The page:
Welcome to Loyalty Matrix's weblog devoted to R. Here is a brief introduction to R and how we use it.
The statistical computing, data analysis & graphics software package R has become an important part of our analytic toolkit. The purpose of this memo is to introduce R to those of you who are not familiar with this powerful resource.
R is the free open source version of S – a statistical language developed by John Chambers at Bell Labs in the 1980’s. The ACM System Software Award received by John Chambers in 1998 stated that S “… has forever altered the way people analyze, visualize and manipulate data…”
R is an open and cross platform system. It has pre-compiled binaries for easy installation on Windows, MacOS and various Linux implementations. The sources can be easily compiled, I’m told, for various flavors of UNIX. Since R is (mostly) written in R, it is easily extended.
R source, executables, documentation, newsletters, and more is available at www.r-project.org/ and at various mirror sites around the world. Here, in the USA, the preferred site is cran.us.r-project.org/.
Loyalty Matrix and R
Loyalty Matrix discovered R early in 2003 while doing analysis work for several of our clients who were looking for a high value solution with low upfront costs. Since the analytical needs of our clients were very specific to customer data analysis, sponsoring a large budget for one of the conventional commercial packages like SAS or SPSS was not feasible. As a result, we were tasked with finding a viable alternative, for which R definitely fit the bill, literally.
While R has been around since the early 1990’s (and released under GNU GPL in 1995), it has really become popular in the last couple of years. Version 1.0.0 was officially released in February 2000. Major revisions generally happen twice a year. The current version is 1.9.0.
Just like SAS and SPSS, R is essentially a programming language fine-tuned for statistical analysis, data mining, and data visualization. However, since it is open-source, it has an extremely fast speed of optimization because of the size and caliber of its contributor community. All the required functionality for customer data analysis (such as scatter plots, histograms, cluster analysis, decision trees, time series analysis, CHAID, CART, ANOVA, to name a few) are available in R. Furthermore, with its advanced data visualization capabilities, we found a lot of our traditional SAS and SPSS analysts opting for R.
Since R is essentially S-language compatible, the extensive S code-base, providing all the basic analytic and graphic methods, gave the R project a significant head start. Nowadays, many new packages are released first on R and then picked up by the S community. We were immediately attracted to R by its strong and flexible graphic tools, wealth of exploratory data analysis methods, and general activity around the R project.
The R movement is continuing to expand. The R Foundation was created in April, 2003 to give a formal focal point for the project (modeled after the Apache and GNOME Foundations). Founding organizations include the Institute of Mathematical Statistics (IMS), MedAnalytics, Baxter AG, Johns Hopkins University and the University of Wisconsin. Loyalty Matrix became a “Supporting Institution” of the R Foundation in 2003.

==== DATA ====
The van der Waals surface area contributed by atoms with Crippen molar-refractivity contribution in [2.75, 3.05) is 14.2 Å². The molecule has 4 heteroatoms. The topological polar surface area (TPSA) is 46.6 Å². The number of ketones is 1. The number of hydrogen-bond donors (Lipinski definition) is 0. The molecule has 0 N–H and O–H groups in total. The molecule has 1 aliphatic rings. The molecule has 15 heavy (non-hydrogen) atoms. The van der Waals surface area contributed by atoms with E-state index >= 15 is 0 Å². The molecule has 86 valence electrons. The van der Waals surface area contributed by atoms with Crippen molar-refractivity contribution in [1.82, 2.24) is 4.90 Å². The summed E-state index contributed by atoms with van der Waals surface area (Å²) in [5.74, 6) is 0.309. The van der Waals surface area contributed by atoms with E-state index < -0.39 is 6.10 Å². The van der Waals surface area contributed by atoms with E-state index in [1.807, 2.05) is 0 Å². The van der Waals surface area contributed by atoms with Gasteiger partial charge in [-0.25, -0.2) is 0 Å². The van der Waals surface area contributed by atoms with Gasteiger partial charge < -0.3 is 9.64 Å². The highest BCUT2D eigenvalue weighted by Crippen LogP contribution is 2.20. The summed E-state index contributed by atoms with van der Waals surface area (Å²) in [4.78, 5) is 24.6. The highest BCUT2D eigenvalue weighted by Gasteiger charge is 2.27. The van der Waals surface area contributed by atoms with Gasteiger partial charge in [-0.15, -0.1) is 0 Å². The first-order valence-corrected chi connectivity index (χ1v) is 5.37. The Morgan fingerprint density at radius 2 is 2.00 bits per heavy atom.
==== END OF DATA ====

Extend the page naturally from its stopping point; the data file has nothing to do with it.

Cutting edge institutions, such as Stanford, now use R in their data mining courses rather than traditional commercial packages such as SAS or SPSS.
The first useR! (annual user conference) will be held in Vienna in on May 20-22, 2004. “Data Mining and Large Databases” will be one featured topic.
The CRAN link is the place to start. In particular, the Windows install file is there. Note PDF’s of the extensive standard documentation set are part of the standard installs and available separately on CRAN. PDF’s of the all issues R News, the R newsletter, various lecture notes/handouts, and documentation for the nearly 300 add-on packages are also on CRAN. The R-Help mail list is extremely active with 50 + messages on many days.
Loyalty Matrix uses R as a core element of our analytic toolkit leveraging its wide range of methods for exploratory data analysis (EDA), presentation plots, and rigorous statistical algorithms.
Over the next few months, we will be coding our models for customer intelligence analysis in a set of formal R packages. These will become part of our MatrixOptimizerTM suite, which is our product framework to derive marketing insights from customer data. The overall goal is to utilize R to improve the efficiency and effectiveness of our processes and insight development techniques. We will also release these models into R’s open-source community so that we can invite leading world-class statisticians and data mining experts to critique and, hopefully, contribute to these customer intelligence packages. Our goal is to share our expertise and spearhead a cooperative “Open Source Customer Intelligence” project within the R community.